Prospective memory in MCI and dementia: assessment methods and cognitive correlates

Thompson, Claire, Henry, Julie, Withall, Adrienne, Rendell, Peter, and Brodaty, Henry (2010) Prospective memory in MCI and dementia: assessment methods and cognitive correlates. In: Alzheimer's & Dementia (6) P3-108. S482-S482. From: Alzheimer's Association International Conference on Alzheimer's Disease 2010, 10-15 July 2010, Honolulu, Hawaii.

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Background: Prospective memory (PM) is memory for planned tasks and activities and is important for maintaining functional independence. There is growing evidence that PM declines with age and is impaired in dementia. One way of addressing how early in the disease process PM difficulties arise, and whether the presence of these difficulties has diagnostic significance, is to examine those diagnosed with mild cognitive impairment (MCI), however to date, evidence is mixed regarding PM impairment in MCI. Different methods of assessment of PM are known to yield differing results, with naturalistic measures showing less age-related decline than laboratory measures. This study compares differing methods of assessment of PM in MCI and dementia. Cognitive correlates of PM function (retrospective memory, working memory and executive functioning) are related to PM function in normal adult aging, and are further explored in MCI and dementia in this study. Methods: MCI (n = 48), dementia (n = 39) and control participants (n = 53) were compared on Virtual Week, a measure that closely represents the types of PM tasks that actually occur in everyday life, as well as a naturalistic (take-home) PM task, and self- and informant-reports of memory on the Prospective and Retrospective Memory Questionnaire. Cognitive correlates were also assessed. Results: Group differences were found between those with MCI, dementia and healthy controls. Dementia participants also had a poorer performance on the naturalistic assessment. Self and informant reports yielded less reliable results than objective assessment. Group differences remain after cognitive correlates are taken into account. Conclusions: Prospective memory difficulties are experienced in the everyday lives of people with dementia, and are related to laboratory-based assessments, but do not appear to be evident on a naturalistic task for those with MCI. Group differences in PM remain once cognitive correlates are taken into account.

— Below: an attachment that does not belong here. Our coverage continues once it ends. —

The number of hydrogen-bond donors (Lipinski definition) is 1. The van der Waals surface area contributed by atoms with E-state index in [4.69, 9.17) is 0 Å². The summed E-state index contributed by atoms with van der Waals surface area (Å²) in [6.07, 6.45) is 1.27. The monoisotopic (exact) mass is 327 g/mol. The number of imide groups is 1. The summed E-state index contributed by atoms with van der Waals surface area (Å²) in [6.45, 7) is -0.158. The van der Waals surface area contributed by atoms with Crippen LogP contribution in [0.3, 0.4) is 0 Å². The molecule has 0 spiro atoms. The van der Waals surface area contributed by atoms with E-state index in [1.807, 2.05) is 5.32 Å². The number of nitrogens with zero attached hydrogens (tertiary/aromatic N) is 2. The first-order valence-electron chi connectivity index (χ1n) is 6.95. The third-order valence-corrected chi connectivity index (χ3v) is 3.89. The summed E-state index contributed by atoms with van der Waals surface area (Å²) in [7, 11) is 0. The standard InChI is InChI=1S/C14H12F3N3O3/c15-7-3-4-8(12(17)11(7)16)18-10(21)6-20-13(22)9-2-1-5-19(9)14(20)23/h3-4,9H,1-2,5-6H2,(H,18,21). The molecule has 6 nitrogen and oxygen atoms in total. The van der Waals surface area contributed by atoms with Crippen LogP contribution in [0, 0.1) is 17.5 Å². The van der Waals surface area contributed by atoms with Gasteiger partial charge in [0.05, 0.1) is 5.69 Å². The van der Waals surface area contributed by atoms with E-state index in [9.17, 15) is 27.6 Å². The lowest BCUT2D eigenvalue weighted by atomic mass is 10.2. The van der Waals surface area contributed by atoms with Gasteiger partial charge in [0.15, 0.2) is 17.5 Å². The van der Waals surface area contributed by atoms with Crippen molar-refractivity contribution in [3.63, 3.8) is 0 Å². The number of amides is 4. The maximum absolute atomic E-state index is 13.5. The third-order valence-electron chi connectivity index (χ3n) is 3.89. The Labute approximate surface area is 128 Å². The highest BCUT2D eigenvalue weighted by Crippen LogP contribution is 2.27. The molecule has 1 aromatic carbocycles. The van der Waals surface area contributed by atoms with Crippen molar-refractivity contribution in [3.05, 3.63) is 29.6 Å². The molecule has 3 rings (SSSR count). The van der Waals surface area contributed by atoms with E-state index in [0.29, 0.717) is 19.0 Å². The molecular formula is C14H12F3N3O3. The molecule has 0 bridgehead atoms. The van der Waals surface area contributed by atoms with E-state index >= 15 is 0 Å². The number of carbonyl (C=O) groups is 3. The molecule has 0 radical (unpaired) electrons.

Item ID: 29123
Item Type: Conference Item (Abstract / Summary)
ISSN: 1552-5279
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Conference papers published in Alzheimer's & Dementia, Volume 6, Issue 4, Suppl 1

Date Deposited: 02 Sep 2013 00:30
FoR Codes: 17 PSYCHOLOGY AND COGNITIVE SCIENCES > 1701 Psychology > 170102 Developmental Psychology and Ageing @ 100%
SEO Codes: 92 HEALTH > 9205 Specific Population Health (excl. Indigenous Health) > 920502 Health Related to Ageing @ 100%
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